This week, Mitt Romney told the American people what he might do to improve U.S. foreign aid: encourage free enterprise, expand partnership opportunities with the private sector and support property rights.
The rationale for supporting free enterprise and private-sector partnerships is clear: the private sector does a great job of satisfying consumer demands, creating jobs and driving most of the innovation in our economy.
Because markets reward innovation we in the developed world get a lot of innovation. One reason, but not the only one, that poverty persists in many countries is because the private sector is severely hamstrung by policies and political imperatives that discourage innovation and investment. Problems that get solved by people in the market don't get solved when markets are choked off. One example is fertilizer: farmers in Africa have a hard time purchasing fertilizer because government policies often limit distribution to few companies, driving up costs. A more competitive market would reduce these costs and encourage people to develop useful substitutes.
Focusing on improving the property rights of people around the world is every bit as important. Insecure property rights are pervasive in the developing world and they contribute directly to poor economic growth, reduced agricultural productivity and human suffering — much of sub-Saharan Africa's violence is directly tied to conflicts over property.
Here's a thought experiment that highlights the problem: imagine what would happen if the U.S. government owned all the land in the country, 100 percent of it. And imagine further that the government owned every subsurface resource — all the oil, natural gas, minerals, etc. Now imagine that the Department of Interior was put in charge of allocating all this land, surveying it and marking boundaries, handing out legal documents to allow people to use the land, and approving all the transfers between users. Is it likely that the DOI could do all this work effectively? Would politically well-connected people get preferential treatment? What would happen to our economy, our communities, our resources?
This is the reality that people in much of the developing world face each day. Governments legally own all or most of the land as well as the sub-surface wealth, but they are not able to manage these systems effectively. Huge informal settlements develop in and near cities because formal procedures for buying, selling and renting land and housing are complex and costly. In rural areas, customary leaders often have de facto control of surface land, but because they aren't true owners, they have trouble protecting their communities from outsiders. Though they may try to protect their communities, customary leaders do a poor job of protecting the rights of the wives and daughters who live among them.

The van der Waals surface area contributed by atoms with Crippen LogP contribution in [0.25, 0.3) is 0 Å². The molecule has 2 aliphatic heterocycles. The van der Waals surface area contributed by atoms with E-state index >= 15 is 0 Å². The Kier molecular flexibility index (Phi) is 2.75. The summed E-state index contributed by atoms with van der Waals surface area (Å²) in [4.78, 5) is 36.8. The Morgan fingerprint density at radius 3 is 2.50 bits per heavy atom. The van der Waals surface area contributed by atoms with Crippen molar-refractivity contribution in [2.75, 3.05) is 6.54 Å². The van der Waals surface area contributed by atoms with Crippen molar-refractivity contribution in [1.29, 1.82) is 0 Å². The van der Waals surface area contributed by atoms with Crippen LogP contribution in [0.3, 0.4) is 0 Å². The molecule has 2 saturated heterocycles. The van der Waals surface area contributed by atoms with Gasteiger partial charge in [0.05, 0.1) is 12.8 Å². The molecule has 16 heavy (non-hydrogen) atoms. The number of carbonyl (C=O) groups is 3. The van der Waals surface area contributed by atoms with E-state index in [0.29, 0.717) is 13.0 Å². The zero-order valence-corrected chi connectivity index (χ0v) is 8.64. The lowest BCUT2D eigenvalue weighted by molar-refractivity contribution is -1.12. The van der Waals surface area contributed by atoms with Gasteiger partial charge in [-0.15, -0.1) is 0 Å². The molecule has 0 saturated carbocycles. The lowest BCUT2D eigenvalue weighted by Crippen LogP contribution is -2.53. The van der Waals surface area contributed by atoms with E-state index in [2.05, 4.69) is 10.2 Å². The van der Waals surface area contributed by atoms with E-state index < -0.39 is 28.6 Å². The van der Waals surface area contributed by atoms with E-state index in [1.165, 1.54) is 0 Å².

Helping people and communities strengthen their land and property rights would give them positive incentives to improve their farms and build businesses, creating stronger economies that reduce poverty. It would empower women and help them feed their families, reduce hunger and participate more effectively in their communities. Finally, it would limit one of the most pernicious causes of human suffering, the violence that comes when farmers kill herders, when neighbor fights neighbor, when warlords seize land to extract minerals, and when governments forcibly resettle people. Peaceful and prosperous societies rest on the foundation of more secure property rights.
Karol C. Boudreaux is Affiliated Senior Research Fellow at the Mercatus Center at George Mason University and lead researcher for Enterprise Africa!, an international initiative to promote successful business development in Africa. She is an internationally recognized expert on the role played by private institutions to alleviate poverty and promote prosperity.
Copyright 2016, Deseret News Publishing Company